The generously optioned test car showed off a polished interior. Soft surfaces were seemingly everywhere anyone might want them to be. MB-Tex pseudo leather with contrast stitching—a Sport Package feature—covered the top of the dash. When the backrests are tilted, the comfortable and supportive front seats power forward automatically to give some aid to rear-seat entry or exit. Personal storage has some quirks. When the glove box is open, the curved lid is somewhat in the way. The console box has a split top with hinges on either side; these “wings” obscure the view into the box and require users to reach over them. A covered bin at the front of the console conceals a pair of cup holders. There are long pockets in the doors and a small net pouch on the passenger side of the transmission tunnel. Rear-seat occupants have exposed cup holders between the seats, and small open bins in the sidewalls.
Main driving controls are well placed and easy to read. A central controller on the console makes selections for audio, navigation, and other systems. It’s not hard to figure out the drill for making audio settings through the controller, but there are too many taps and twists of this device necessary to select and save stations. The test car was outfitted with a touchpad control that is sensitive to pinches, swipes, and even handwriting, but its position—it looms over the central-control dial—makes it easy to brush a hand over it and inadvertently change what’s on the screen. A bank of toggle switches in the center stack manages climate controls separately.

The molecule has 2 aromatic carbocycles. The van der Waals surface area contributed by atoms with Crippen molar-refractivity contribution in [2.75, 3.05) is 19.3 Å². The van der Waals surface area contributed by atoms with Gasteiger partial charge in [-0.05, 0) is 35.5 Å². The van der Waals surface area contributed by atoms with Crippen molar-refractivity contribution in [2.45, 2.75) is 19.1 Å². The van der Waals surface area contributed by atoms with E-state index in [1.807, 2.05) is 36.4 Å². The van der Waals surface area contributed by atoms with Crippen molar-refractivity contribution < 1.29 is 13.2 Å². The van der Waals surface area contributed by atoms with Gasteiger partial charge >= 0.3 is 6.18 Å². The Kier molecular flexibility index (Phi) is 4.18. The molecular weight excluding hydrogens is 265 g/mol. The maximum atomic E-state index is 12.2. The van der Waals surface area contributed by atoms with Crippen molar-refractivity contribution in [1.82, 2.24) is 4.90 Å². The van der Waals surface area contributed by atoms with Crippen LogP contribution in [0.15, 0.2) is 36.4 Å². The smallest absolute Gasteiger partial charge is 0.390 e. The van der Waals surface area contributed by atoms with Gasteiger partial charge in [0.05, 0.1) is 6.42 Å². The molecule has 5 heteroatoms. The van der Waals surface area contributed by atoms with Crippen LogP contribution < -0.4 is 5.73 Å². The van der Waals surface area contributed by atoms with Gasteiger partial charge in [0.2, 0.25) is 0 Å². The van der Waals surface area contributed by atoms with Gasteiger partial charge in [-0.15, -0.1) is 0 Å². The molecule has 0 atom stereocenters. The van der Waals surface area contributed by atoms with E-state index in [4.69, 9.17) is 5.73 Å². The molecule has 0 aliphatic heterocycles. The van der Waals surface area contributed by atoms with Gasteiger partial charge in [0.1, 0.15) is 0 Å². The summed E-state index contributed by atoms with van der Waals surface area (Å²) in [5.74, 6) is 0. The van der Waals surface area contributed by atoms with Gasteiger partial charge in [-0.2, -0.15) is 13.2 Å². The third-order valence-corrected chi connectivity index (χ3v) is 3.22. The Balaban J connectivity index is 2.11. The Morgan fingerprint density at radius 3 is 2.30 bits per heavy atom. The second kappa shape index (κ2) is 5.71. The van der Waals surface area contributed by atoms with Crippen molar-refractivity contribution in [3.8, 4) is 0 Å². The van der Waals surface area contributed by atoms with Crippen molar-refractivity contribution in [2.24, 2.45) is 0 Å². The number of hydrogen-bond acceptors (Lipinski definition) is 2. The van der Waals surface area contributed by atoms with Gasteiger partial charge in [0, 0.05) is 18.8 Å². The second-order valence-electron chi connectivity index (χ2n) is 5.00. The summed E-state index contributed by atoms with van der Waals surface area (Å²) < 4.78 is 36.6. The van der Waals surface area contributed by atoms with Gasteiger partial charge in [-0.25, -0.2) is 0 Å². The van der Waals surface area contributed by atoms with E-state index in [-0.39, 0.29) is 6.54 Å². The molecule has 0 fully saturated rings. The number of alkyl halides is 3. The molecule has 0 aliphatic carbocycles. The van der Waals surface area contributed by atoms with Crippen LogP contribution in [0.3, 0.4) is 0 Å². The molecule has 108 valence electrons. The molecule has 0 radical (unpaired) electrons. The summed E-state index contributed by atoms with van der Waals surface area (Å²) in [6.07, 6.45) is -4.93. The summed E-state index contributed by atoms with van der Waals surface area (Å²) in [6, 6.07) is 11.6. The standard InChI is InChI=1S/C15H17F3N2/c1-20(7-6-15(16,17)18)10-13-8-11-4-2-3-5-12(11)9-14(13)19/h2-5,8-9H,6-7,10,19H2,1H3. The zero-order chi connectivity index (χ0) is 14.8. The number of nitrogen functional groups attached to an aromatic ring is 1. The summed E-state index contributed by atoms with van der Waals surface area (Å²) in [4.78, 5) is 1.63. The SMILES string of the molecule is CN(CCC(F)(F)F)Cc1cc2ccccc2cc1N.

Certainly space-per-dollar is not the C300 coupe’s strong suit. For that you’d be better served by the sedan. However, it is an attractive and stirring-to-drive alternative in a segment in which coupes are rare.
Before you’re lured in by the C300 Coupe’s svelte profile — something that’s easy to be — note that it brings with it some required sacrifices.
John mentioned that his 5’10 1/2 frame didn’t fit in the back seat very well. As my 5’9 one barely did, that’s probably the practical limit — and only if the seat ahead isn’t pushed far back, as I had barely enough legroom to squeeze in behind my own front-seat setting. (Thus, if the front-seaters are more than 6′ tall, this is essentially a 2-seat coupe.) It’s also a real chore to get out through the low, small opening left after the front seat powers forward ever-so-slowly, and — as in most coupes — that long door requires lots of room beside it to open far enough to get out of either row, meaning parking-lot spaces should be carefully chosen.